To use the flying gaff a flying gaff coupler 191 is locked to the gaff handle 12 by inserting an external end of the piston 46 into a coupler receiver socket 191. When the coupler is in place, locking pins 200 extend into locking holes 196. This prevents the coupler 191 from separating from the piston 46. With the coupler 191 in place, the hook 190 can be fitted to the gaff by inserting a clover leaf base 192 of the hook 190 into a hook release socket 198 of the coupler 191. The hook base 192 has four leaves 193 extending from the hook 190 preferably at 90 degree intervals. The leaves 193 have a concave upper surface. Tabs 199 of the hook release socket 198 have a convex surface on their inward side. The hook base 192 is pressed against the piston and spring 197 to a depth which will allow rotation. The hook base 192 is rotated inside of the release socket 198 to align the concave surface of the leaves 193 with the convex surfaces of the tabs 199. With the hook 190 in place, the pressure applied by spring 197 on the base 192 will prevent free rotation of the gaff hook 190. The gaff is now cocked as herein described, and the gaff is operated as previously stated.
The flying gaff hook 190 is released by rotating the shaft 90 degrees to align the leaves 193 with the openings of the hook release socket 198, thus freeing the gaff hook 190 from the release socket 198. The hook can have a rope (not shown) secured to the flying gaff eye 194.
A gaff hook coupler 200 as shown in FIG. 8 and described in detail in FIGS. 7-14 can be used to secure a gaff hook 202 to a gaff hook piston 201. The gaff hook coupler 200 also provides a user with the ability to release the gaff hook 202, once it has been planted into a fish.
The gaff hook coupler 200 utilizes base surfaces 204 of a gaff hook base 203, and surfaces 205 of a coupler retaining ring 206. This is done to retain the gaff hook base 203 inside a gaff hook coupler housing 207. The gaff hook coupler housing 207 and a coupler lock nut 208 are threaded on to the gaff hook piston 201. A retaining ring 209 is then placed in a retaining ring groove 210 of the gaff hook piston 201. This prevents the coupler housing 207 from threading off the gaff hook piston 201. A flying gaff tension spring 211 is then placed on to the end of the gaff hook piston 201, and a tension spring end cap 212 is placed on the end of the tension spring 211. A gaff hook retaining ring 213 is threaded into the coupler housing 207 and against the spring end cap 212. When the gaff hook retainer ring 213 is seated in place, a retainer ring clip 214 is placed into a retainer ring groove 215 of the coupler housing 207. This prevents the gaff hook retainer ring 213 from rotating or threading out of the coupler housing 207.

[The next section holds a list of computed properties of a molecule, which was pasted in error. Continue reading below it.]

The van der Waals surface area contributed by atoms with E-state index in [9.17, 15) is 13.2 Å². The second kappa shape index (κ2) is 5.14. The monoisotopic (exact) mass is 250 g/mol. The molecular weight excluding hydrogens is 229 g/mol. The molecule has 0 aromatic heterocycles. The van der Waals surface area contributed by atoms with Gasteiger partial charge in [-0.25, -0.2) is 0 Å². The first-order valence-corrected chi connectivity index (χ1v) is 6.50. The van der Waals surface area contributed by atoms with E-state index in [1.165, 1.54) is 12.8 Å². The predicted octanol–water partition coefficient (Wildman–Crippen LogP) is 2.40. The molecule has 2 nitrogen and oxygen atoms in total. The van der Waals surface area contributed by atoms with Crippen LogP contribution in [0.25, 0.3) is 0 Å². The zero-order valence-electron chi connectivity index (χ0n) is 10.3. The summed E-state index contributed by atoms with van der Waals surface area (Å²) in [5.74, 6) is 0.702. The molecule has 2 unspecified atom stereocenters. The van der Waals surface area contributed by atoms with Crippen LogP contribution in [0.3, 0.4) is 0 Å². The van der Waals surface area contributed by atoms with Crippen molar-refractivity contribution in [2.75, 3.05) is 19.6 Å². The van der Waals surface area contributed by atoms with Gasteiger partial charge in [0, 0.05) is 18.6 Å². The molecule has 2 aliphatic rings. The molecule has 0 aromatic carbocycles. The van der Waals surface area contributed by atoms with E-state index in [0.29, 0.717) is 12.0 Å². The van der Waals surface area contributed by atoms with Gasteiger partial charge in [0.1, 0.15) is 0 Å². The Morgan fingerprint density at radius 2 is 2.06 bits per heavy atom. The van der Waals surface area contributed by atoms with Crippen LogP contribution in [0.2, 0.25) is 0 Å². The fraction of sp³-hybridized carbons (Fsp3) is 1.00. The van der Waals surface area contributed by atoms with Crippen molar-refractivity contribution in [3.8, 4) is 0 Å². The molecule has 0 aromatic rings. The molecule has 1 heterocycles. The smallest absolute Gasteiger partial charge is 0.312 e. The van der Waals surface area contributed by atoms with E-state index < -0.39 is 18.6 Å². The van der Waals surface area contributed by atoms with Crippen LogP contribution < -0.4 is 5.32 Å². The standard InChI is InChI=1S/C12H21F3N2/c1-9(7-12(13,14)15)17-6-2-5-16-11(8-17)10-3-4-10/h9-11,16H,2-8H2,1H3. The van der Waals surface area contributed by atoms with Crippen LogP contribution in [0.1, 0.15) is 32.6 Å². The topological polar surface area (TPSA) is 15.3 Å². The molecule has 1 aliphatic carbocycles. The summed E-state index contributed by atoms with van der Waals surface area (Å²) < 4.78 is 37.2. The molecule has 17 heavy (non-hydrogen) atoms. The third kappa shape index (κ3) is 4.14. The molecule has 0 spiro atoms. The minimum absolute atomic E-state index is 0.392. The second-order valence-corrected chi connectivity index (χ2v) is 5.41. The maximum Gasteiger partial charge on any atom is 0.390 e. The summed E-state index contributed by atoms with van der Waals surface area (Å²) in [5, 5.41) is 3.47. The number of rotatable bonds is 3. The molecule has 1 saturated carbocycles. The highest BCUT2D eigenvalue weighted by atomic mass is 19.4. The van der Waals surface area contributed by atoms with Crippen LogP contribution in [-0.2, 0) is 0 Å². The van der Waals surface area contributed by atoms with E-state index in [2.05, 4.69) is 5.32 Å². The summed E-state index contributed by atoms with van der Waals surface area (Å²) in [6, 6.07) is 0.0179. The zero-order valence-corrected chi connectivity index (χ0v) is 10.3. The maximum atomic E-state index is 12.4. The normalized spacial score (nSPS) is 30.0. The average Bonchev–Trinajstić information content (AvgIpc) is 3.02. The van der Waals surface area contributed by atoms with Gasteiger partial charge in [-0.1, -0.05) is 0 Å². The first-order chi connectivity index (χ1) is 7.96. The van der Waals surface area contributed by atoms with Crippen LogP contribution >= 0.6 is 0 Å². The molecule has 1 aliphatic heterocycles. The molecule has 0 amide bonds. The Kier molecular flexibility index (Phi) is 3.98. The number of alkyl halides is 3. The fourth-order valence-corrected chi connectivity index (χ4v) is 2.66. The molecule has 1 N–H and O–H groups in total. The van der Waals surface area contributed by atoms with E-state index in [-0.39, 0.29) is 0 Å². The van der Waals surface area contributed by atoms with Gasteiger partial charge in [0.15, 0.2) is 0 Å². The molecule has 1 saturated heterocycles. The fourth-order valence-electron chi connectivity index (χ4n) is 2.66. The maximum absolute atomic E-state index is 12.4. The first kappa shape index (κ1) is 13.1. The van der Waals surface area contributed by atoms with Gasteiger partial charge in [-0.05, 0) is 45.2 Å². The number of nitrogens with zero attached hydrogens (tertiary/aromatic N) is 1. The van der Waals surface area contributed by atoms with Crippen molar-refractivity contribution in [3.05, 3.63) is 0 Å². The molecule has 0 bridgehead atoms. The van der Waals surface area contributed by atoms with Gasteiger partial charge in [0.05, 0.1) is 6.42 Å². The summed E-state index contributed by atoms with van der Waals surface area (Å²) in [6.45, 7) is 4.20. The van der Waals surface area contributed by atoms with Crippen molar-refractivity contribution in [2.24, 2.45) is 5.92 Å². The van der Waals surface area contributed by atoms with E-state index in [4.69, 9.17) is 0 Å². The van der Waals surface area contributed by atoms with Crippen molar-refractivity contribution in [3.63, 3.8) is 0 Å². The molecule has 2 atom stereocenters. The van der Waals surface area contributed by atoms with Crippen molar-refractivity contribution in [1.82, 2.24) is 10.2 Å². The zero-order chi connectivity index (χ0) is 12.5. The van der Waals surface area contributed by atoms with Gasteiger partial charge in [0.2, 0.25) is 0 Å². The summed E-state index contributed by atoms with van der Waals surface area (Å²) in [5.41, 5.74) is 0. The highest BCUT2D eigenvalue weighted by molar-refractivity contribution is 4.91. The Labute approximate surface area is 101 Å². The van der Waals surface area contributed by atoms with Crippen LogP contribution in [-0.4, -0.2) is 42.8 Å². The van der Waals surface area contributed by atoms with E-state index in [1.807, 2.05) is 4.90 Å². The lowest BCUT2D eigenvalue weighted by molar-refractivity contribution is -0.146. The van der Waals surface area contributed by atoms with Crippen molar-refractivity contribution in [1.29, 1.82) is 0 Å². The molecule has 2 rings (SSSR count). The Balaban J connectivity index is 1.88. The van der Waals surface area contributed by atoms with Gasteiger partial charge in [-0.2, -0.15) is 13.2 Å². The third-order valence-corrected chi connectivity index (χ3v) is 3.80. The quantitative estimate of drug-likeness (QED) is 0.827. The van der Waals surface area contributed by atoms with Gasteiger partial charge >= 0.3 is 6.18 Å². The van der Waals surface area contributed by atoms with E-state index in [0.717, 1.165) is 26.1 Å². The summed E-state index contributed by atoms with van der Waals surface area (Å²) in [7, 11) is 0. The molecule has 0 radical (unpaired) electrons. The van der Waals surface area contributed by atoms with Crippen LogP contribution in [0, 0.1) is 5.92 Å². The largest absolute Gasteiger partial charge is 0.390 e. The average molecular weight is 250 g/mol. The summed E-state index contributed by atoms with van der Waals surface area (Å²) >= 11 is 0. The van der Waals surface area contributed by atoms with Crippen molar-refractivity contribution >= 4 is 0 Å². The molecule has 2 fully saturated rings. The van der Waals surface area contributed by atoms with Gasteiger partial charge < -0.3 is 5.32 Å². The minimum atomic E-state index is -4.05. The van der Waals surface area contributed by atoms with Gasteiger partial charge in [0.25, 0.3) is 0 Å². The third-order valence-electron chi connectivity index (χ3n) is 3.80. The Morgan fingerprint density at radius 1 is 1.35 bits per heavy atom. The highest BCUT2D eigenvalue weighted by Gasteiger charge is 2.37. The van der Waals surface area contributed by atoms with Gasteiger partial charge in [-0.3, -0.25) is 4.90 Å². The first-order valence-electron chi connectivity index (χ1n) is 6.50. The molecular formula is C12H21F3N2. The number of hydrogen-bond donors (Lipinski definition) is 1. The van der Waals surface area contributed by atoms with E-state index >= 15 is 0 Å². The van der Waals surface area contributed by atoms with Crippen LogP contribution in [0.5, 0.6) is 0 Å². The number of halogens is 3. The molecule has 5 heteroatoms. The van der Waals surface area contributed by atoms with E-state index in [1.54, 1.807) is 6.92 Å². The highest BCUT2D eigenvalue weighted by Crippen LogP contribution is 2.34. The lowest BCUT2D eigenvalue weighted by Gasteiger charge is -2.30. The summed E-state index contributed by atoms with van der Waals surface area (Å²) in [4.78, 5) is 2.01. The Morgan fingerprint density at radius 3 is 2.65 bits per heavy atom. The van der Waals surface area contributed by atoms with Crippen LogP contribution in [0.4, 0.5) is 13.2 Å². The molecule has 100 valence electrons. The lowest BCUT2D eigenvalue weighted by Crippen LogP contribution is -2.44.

When a gaff hook such as hook 202 is to be used, the gaff hook coupler housing 207 is threaded against the housing retainer ring 209. This removes the tension on the flying gaff tension spring 211. The base 203 of the gaff hook 202 is inserted into the gaff hook retaining ring 213. The base 203 of the gaff hook 202 will come in contact with the tension spring cap 212. The user must now apply a small amount of pressure to compress the tension spring 211 slightly. This allows the fingers 215 of the gaff hook base 203 to rotate under stops 216 of the gaff hook retaining ring 213. As the pressure against the tension spring 211 is released, the mating surfaces 204 of the gaff hook will interlock with the mating surfaces 205 of the hook retaining ring 213. The interlock of the gaff hook piston base 203 with the surfaces 205 of the retaining ring 213 will restrict rotation of the gaff hook 202. With the gaff hook in place in the gaff hook coupler, the user can now adjust the amount of pressure required to rotate the gaff hook to free it from the coupler.